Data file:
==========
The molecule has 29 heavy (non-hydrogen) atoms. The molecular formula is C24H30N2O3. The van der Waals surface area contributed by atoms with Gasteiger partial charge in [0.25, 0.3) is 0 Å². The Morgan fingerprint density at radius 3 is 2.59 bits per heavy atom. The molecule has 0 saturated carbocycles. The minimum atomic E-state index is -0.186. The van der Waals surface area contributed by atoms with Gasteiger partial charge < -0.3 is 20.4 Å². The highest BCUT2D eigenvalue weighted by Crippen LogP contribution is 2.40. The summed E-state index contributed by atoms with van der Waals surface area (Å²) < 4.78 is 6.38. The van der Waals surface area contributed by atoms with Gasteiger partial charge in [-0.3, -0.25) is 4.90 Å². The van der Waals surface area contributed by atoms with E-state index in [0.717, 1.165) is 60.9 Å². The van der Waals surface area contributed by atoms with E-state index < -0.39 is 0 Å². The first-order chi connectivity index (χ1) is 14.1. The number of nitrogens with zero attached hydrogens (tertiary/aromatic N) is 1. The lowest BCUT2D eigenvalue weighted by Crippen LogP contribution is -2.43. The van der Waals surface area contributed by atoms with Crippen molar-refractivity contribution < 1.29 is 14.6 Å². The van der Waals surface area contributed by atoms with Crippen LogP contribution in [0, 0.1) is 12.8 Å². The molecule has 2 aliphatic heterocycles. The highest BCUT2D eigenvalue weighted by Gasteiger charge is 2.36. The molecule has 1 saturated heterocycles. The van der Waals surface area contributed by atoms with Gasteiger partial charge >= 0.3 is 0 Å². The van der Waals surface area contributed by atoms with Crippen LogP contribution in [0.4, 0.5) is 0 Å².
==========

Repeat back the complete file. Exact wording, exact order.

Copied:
The molecule has 29 heavy (non-hydrogen) atoms. The molecular formula is C24H30N2O3. The van der Waals surface area contributed by atoms with Gasteiger partial charge in [0.25, 0.3) is 0 Å². The Morgan fingerprint density at radius 3 is 2.59 bits per heavy atom. The molecule has 0 saturated carbocycles. The minimum atomic E-state index is -0.186. The van der Waals surface area contributed by atoms with Gasteiger partial charge < -0.3 is 20.4 Å². The highest BCUT2D eigenvalue weighted by Crippen LogP contribution is 2.40. The summed E-state index contributed by atoms with van der Waals surface area (Å²) < 4.78 is 6.38. The van der Waals surface area contributed by atoms with Gasteiger partial charge in [-0.3, -0.25) is 4.90 Å². The van der Waals surface area contributed by atoms with E-state index in [0.717, 1.165) is 60.9 Å². The van der Waals surface area contributed by atoms with E-state index < -0.39 is 0 Å². The first-order chi connectivity index (χ1) is 14.1. The number of nitrogens with zero attached hydrogens (tertiary/aromatic N) is 1. The lowest BCUT2D eigenvalue weighted by Crippen LogP contribution is -2.43. The van der Waals surface area contributed by atoms with Crippen molar-refractivity contribution < 1.29 is 14.6 Å². The van der Waals surface area contributed by atoms with Crippen LogP contribution in [0, 0.1) is 12.8 Å². The molecule has 2 aliphatic heterocycles. The highest BCUT2D eigenvalue weighted by Gasteiger charge is 2.36. The molecule has 1 saturated heterocycles. The van der Waals surface area contributed by atoms with Gasteiger partial charge >= 0.3 is 0 Å². The van der Waals surface area contributed by atoms with Crippen LogP contribution in [0.4, 0.5) is 0 Å².